Wednesday, June 4, 2014
Hear the Beat
For the past six months, I’ve been discussing my approach to novel planning and sharing the techniques that work best for me. Last month, I did a recap to prepare us for this final post. So let’s dive right in to the final element in outlining your manuscript: the beat sheet.
Have you head the term but never been quite sure what it is? Join the club. That’s where I was. But a beat sheet is simply an outline of your novel, a sequential, bullet-point style listing of what happens.
Beat sheets can focus on the major plot points or go into detail, including specific scenes.
The beat sheet I use, the one I’ve been leading up to for the past six months, is—and you’ve probably guessed it—detailed. Very detailed. As in a scene-by-scene outline of your story.
Is this crazy? Maybe. If you haven’t done all the exercises I’ve discussed previously. But if you have, you should be in excellent shape to take the story structure and free-write synopsis I discussed and convert those into a scene-by-scene outline.
Sound daunting? It’s not. It builds on all you’ve already done. Still unsure how to get started? Let’s break it down into steps.
Step 1: Start by creating a new document. Paste your novel hook or pitch at the very start. This is your guiding principle. When you get stuck, you will refer back to this to ensure you know where you are going with your story.
Step 2: Add the key pieces you’ve already decided on to bolster this guiding principle, such as your main character’s inside and outside story, their wound and their want, their core flaw and strength, the antagonistic force, and the main conflict.
Step 3: Place numbers from one to sixty (sixty is an average number of scenes; you may have more, or you may have less. That’s fine. But sixty gives you a place to start.).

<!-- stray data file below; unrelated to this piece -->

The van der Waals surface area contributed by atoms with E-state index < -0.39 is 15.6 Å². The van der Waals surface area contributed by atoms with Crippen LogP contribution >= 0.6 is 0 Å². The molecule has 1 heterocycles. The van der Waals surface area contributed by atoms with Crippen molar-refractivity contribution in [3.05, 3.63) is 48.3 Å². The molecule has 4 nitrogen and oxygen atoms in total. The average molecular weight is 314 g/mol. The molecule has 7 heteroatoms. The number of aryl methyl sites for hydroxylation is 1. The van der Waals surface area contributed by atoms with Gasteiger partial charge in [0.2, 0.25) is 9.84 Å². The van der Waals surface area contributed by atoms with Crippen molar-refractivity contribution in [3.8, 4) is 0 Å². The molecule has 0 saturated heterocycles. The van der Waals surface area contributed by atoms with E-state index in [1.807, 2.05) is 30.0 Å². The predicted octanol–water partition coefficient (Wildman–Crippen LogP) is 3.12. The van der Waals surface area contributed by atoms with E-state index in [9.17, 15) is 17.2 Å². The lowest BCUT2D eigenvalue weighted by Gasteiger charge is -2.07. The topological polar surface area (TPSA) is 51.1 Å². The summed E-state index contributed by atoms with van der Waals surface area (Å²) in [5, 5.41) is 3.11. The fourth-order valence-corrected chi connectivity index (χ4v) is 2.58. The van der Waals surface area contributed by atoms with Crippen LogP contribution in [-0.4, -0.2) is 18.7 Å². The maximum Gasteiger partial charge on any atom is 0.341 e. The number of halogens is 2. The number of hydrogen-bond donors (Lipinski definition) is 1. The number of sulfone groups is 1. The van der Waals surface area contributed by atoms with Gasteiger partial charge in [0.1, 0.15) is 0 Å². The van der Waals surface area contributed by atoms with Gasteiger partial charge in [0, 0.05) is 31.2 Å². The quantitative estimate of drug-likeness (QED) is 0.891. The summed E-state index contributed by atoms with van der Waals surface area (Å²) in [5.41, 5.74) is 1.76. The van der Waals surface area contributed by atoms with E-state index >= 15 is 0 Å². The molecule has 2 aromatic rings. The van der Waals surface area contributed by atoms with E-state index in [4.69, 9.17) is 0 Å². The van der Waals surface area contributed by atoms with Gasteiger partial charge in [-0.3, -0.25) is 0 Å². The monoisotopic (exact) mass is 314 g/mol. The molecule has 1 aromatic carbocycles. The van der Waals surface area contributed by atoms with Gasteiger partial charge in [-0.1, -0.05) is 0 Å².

Step 4: Fill in the bigger plot points you already know as follows:
Number 1 is your opening scene.
Number 2 is your inciting incident (if not already in number 1).
Number 12 is your first disaster/plot point.
Number 21 (or 20-22) is your first pinch point.
Number 30 is your second disaster/midpoint.
Number 36 (or 35-38) is your second pinch point.
Number 44 is your “lull.”
Number 45 is your third disaster/plot point.
Number 50 is your “epiphany.”
Number 51 is your climax.
Number 60 is your end scene.
Step 5: Pause and let it sink in that you already have eleven scenes planned out at the correct pacing. Eleven out of sixty. Less daunting right?
Step 6: Go back to that laundry line where we started filling in additional scenes, the ones that take us from plot point to plot point. From that and your free-write synopsis, you should have a fair amount of scenes just itching to be placed next to a number on your beat sheet. So add them. Start sequentially. You may be able to fill in one through ten easily. Or you may hit three and realize that the next scene you have doesn’t fit until after the midpoint. Is this a problem? Absolutely not. This is an opportunity. This is the purpose of the beat sheet. It visually shows you where you need more scenes. As you fill in what you know, you discover what you don’t.